Further depicted in FIGS. 1 and 2, the seal structures designated 151 are designed to minimize or even eliminate thermo-mechanical stress. These stresses originate from the difference in the coefficients of thermal expansion (CTE) between the metal in the vias and the semiconductor material. As an example, the CTE of copper is about an order of magnitude higher than the CTE of silicon. During the temperature excursions in device operation or thermal testing, the CTE difference causes (compressive or tensile) stresses. A preferred seal is a trench extending from the chip surface 101 a into the semiconductor material. Preferably, the trench is narrow so that it consumes only little semiconductor real estate, but deep enough to extend at least a significant portion of the active component depth. Preferential etches have been described in literature to etch trenches specific for semiconductor crystalline orientations. Dependent on the etching technique, the trenches may have triangular, rectangular, or other cross sections. The trenches operate to impede or even block stresses, which are caused by temperature cycling or operational temperature variation of the devices, or by mechanical compressive, tensile or shear forces.

The embodiment of the invention further includes a workpiece with second contact pads matching the locations of the vias 140 of chip 101. The embodiment of FIG. 1 depicts the workpiece for the case that it is a second semiconductor chip, and FIG. 3 depicts the workpiece as an insulating substrate laminated with conductive traces. FIG. 1 actually includes two options for the second semiconductor chip:

In one option, the second chip, designated 102, has edges 160, 161, etc., a third surface 102 a with second contact pads matching the locations of vias 140: Pads 170 near edge 160, pads 171 near edge 161, etc. Chip 102 has active components 180, 181, etc. remote from the edges. With pads 170, 171, etc. matching the locations of vias 140, chip 101 can be vertically stacked on chip 102 so that the third surface 102 a faces the second surface 101 b, and each second contact pad 170, 171, etc. is aligned and in electrical contact with the corresponding metal bump of via 140.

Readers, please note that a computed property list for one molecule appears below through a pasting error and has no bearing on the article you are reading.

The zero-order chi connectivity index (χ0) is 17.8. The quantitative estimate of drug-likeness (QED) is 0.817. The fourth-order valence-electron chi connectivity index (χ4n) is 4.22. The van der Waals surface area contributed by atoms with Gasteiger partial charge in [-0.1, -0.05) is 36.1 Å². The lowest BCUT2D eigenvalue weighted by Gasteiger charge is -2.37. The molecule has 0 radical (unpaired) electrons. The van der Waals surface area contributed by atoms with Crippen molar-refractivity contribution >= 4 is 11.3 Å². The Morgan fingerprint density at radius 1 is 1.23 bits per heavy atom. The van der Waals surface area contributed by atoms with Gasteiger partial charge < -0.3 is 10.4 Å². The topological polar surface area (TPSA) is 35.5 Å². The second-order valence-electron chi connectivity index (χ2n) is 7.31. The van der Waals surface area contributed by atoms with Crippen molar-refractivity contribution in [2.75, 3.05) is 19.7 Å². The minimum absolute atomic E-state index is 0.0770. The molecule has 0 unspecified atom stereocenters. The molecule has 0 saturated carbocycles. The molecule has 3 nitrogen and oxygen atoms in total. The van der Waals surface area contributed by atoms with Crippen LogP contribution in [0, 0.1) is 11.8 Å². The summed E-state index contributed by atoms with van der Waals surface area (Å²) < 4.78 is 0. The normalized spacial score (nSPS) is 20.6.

In another option, the second chip, designated 103, is fabricated analogous to chip 101; it has second vias 190 positioned between the second pads and the respective edges. Instead of the second pads matching the locations of the vias 140 of the first chip 101, the second vias 190 may match the locations of vias 140. In addition, seals 191 against microcracks are located between second vias 190 171, and the respective nearest edge, and seals against thermo-mechanical stress (not shown in chip 103) may be located between second vias 190 and the active components. As FIG. 1 shows, each second via 190 may have on the third surface a routing connection 192 to a respective second pad, and on the fourth surface a metal terminal 193 suitable for attaching a metal bump (similar to the bump illustrated in FIG. 2).

In a preferred arrangement, chip 101 may have a plurality of the vias 140 arrayed in regular rows parallel to the chip edges. In another preferred arrangement, chip 101 may have the vias arrayed in staggered locations. In that case, the chip may further have seals against thermo-mechanical stress located between the staggered vias.

FIG. 3 depicts another embodiment of the invention generally designated 300; the schematic perspective view shows a semiconductor chip 301 to be assembled on a substrate 302. Chip 301 has a first surface 301 a and a second surface 301 b and is fabricated analogous to chip 101 in FIG. 1. It exhibits electronic components such as integrated circuits with contact pads in the center portions of the chip, and metal-filled vias 340 close to the chip edges. Each via has a routing trace 341 to a contact pad and a metal bump (not shown in FIG. 3) to enable electrical contact to pads on substrate 302.

Substrate 301 may be made of an insulating material such as plastic or ceramic laminated with conductive traces. Substrate 302 has a third surface 302 a including second contact pads 320; these pads match the locations of the vias 340 of chip 301. Each pad 320 is preferably connected by a conductive trace 321 to a pad 322, which preferably has a solderable surface in order to provide attachment to solder balls. Alternatively, pads 322 may have a bondable surface in order to provide attachment to wire bonds.

Chip 301 can be vertically stacked on substrate 302 so that third surface 302 a faces the second surface 301 b. Each second contact pad 320 is aligned and in electrical contact with the corresponding bumped via 320.

As pointed out, seals are commonly needed to protect the electronic components of chips from microcracks propagating inward from the chip sides created by the singulation process, and from thermo-mechanical stresses originating from the CTE mismatch between the via metal and the semiconductor material in temperature excursions. FIGS. 4 to 9 display various seal arrangements preferred by the embodiments of the invention. The cross sectional views of FIGS. 5 and 6 illustrate two seal arrangements for the chip shown in the top view of FIG. 4. The area 401 of the active components is remote from the dotted areas 405 reserved for the scribe streets. The components of the active area also have bond pads 402; each pad 402 is connected by trace 404 to a metal-filled via 403. In FIG. 4, vias 403 are arrayed in rows parallel to the scribe streets.